The Nicotiana tabacum transmitting tissue is a highly specialized file of metabolically active cells that is the pathway for pollen tubes from the stigma to the ovules where fertilization occurs. It is thought to be essential to pollen tube growth because of the nutrients and guidance it provides to the pollen tubes. It also regulates gametophytic self-incompatibility in the style. To test the function of the transmitting tissue in pollen tube growth and to determine its role in regulating prezygotic interspecific incompatibility, genetic ablation was used to eliminate the mature transmitting tissue, producing a hollow style. Despite the absence of the mature transmitting tissue and greatly reduced transmitting-tissue-specific gene expression, self-pollen tubes had growth to the end of the style. Pollen tubes grew at a slower rate in the transmitting-tissue-ablated line during the first 24 h post-pollination. However, pollen tubes grew to a similar length 40 h post-pollination with and without a transmitting tissue. Ablation of the N. tabacum transmitting tissue significantly altered interspecific pollen tube growth. These results implicate the N. tabacum transmitting tissue in facilitating or inhibiting interspecific pollen tube growth in a species-dependent manner and in controlling prezygotic reproductive barriers.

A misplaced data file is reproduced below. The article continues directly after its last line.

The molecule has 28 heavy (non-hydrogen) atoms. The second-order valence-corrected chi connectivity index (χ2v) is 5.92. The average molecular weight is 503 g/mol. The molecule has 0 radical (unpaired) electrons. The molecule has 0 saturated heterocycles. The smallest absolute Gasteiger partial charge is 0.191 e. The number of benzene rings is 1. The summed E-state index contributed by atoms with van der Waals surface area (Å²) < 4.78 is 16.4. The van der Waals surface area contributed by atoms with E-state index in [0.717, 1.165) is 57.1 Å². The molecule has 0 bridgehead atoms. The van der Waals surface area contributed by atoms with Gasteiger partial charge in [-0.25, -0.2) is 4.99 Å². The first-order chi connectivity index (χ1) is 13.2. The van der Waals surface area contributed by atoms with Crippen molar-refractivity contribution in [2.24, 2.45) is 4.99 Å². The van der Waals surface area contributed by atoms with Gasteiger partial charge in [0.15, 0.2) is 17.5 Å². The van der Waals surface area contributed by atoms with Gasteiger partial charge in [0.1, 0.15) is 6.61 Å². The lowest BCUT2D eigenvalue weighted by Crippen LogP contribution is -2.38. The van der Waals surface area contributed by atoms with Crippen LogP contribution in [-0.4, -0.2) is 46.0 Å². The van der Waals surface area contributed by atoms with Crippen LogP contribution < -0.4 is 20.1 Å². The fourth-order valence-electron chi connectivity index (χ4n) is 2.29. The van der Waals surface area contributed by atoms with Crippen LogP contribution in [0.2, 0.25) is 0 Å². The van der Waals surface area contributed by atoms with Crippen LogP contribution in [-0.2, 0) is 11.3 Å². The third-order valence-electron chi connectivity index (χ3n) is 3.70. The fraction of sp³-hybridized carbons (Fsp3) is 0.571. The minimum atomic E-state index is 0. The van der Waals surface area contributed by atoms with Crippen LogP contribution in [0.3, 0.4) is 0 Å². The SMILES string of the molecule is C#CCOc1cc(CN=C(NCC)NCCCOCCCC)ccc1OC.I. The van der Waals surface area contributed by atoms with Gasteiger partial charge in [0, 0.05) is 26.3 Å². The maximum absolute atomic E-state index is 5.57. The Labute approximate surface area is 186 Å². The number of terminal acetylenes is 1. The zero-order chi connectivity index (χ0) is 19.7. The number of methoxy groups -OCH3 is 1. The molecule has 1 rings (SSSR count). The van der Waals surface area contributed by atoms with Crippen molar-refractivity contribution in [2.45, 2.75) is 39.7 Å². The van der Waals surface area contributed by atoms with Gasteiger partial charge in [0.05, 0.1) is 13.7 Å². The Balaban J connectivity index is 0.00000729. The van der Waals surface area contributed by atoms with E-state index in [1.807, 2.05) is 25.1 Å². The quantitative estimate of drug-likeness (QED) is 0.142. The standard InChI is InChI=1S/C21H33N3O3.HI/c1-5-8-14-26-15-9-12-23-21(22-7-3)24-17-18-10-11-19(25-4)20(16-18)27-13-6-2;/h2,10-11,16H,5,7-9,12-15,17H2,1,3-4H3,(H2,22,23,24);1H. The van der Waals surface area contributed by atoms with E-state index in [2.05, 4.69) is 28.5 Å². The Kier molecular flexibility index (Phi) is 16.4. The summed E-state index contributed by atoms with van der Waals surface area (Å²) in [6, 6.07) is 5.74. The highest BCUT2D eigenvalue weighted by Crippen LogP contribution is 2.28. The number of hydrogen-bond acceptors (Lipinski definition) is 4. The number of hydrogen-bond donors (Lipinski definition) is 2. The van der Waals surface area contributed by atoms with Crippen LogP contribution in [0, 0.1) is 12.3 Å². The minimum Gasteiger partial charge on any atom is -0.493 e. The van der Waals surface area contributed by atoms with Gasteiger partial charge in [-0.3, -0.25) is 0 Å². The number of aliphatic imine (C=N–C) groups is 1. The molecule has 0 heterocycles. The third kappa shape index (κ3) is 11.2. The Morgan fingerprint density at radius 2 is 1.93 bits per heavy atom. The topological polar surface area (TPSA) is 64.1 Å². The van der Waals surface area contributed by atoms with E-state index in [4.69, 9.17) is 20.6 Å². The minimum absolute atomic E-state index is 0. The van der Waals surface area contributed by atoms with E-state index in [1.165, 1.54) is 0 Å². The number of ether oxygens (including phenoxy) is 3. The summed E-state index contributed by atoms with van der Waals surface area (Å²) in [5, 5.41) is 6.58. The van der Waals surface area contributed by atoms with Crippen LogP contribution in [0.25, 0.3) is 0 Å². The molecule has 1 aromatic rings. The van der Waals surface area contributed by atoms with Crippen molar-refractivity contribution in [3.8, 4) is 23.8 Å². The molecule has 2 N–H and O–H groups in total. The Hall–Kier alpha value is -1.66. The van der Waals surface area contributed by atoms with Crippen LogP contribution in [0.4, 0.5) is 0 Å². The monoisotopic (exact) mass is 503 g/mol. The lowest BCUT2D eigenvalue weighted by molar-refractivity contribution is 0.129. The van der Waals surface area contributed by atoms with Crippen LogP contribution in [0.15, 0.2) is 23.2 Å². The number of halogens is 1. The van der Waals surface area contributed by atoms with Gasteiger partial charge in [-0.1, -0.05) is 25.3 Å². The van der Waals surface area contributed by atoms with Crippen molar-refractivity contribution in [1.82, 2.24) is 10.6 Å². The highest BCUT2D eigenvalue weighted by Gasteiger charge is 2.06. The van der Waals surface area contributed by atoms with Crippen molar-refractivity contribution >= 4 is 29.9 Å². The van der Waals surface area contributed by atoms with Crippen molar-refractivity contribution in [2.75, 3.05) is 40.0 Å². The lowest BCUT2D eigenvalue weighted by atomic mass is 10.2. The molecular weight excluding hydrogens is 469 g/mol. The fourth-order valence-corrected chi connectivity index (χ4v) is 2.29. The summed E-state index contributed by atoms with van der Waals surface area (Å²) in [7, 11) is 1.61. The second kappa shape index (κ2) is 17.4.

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Acknowledgments We thank B. McClure, Department of Biochemistry, University of Missouri, for generously supplying antibodies for TTS, PELPIII, and 120-kDa proteins. This material is based upon work supported by the National Science Foundation under Grant No. 0920114 and the Minnesota Agricultural Experiment Station.
- Interspecific incompatibility